Homeless, at-risk veterans treated to their own ‘Day of Service’
For unemployed Vietnam Veteran, Herbert Caughman, today’s event might really make a difference.
"It’s going to give me the clothes that I need,” Caughman said today, “they do have things to help you look good and due to the fact that I don't have the money at the present time to get clothes it's going to help a lot.”
Caughman has a job interview on Tuesday and received a new haircut, a new coat, and a new outlook today as part of the Washington DC VA Medical Center’s annual “Day of Service” in Northwest, Washington DC.
The annual event is completely free for veterans who are homeless or have fallen on hard times and at risk of becoming homeless soon. The services were provided by a team of nearly 60 federal, state, and local agencies and charity groups and all aimed at help veterans get back on their feet.
“These things I could not afford to get on my own, so I guess that says it all, Veteran Benjamin Cox, one of the nearly 500 veterans who came out today, said.
The day provided medical help to the veterans, such as flu shots, eye exams, dental exams, mental health services and HIV tests. But there was also the self-confidence boosts, like new shoes, new coats, a shower station and a barber shop.
“Don’t have no money, money low, can’t pay my bills,” Janice Whiting said today, “I’m very blessed to be here today.”
While all veterans today said this will help, they also admit though that much more than a new pair of shoes, or a coat – what they really need is a job.
Rosalynn Ellah service in the Iraq War and has been out of a job for nearly three years since she came back after her deployment. While she admits that anything free helps in her current situation, and walked away with two new pairs of shoes, what she really needs is a paycheck.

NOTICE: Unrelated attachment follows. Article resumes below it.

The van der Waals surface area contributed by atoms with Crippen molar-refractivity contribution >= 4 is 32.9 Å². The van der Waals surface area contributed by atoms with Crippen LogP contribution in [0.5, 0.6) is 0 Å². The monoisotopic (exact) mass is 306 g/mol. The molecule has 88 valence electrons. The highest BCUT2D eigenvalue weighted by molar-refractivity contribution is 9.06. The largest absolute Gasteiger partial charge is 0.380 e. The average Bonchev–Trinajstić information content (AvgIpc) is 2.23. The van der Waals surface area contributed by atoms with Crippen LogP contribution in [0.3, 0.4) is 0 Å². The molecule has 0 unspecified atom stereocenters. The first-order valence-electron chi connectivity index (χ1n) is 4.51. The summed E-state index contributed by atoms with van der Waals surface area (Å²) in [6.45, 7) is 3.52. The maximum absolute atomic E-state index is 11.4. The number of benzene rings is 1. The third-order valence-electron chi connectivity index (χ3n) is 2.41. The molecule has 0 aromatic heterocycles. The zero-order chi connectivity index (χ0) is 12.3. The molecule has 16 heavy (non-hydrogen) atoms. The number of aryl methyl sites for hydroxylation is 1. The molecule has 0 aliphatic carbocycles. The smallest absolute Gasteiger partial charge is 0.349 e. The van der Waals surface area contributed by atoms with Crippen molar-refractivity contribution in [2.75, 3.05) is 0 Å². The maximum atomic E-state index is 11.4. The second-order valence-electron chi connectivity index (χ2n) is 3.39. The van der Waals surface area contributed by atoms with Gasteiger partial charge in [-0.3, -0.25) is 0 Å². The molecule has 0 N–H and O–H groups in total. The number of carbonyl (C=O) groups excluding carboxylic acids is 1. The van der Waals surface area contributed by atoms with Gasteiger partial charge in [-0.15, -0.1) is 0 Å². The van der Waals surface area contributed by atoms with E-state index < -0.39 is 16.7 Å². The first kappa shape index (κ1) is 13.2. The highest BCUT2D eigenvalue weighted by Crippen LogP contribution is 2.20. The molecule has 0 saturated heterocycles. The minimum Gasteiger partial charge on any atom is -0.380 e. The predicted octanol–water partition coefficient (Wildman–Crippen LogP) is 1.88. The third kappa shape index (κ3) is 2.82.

“If we have a job at least we can provide for ourselves,” Ellah said, “But without a job life is very difficult and to be without a job for two years, almost three years, that’s a very long time.”
A job training program was offered today for the vets, to match jobs with the right people. But Bryan Hawkins, Medical Center Director for the DCVA Medical Center says often times small things like a new pair of shoes can do something simple toward scoring a new job.
“ When you feel good you go out and you do good things and you do things by yourself, it does a lot for the self-esteem,” Hawkins said, “it’s not just a haircut, not just a feel good thing but to get them back to being productive citizens.”
And most of the veterans said they’re happy just with the possibility of a new beginning stemming from the event today.
“It’s a fresh start, a very, very fresh start,” Janice Whiting said as she held a brand new coat and a pair of he size 9 boots.
For Herbert Caughman it means the potential for a new job.
“I feel good for myself,” he said after his haircut.
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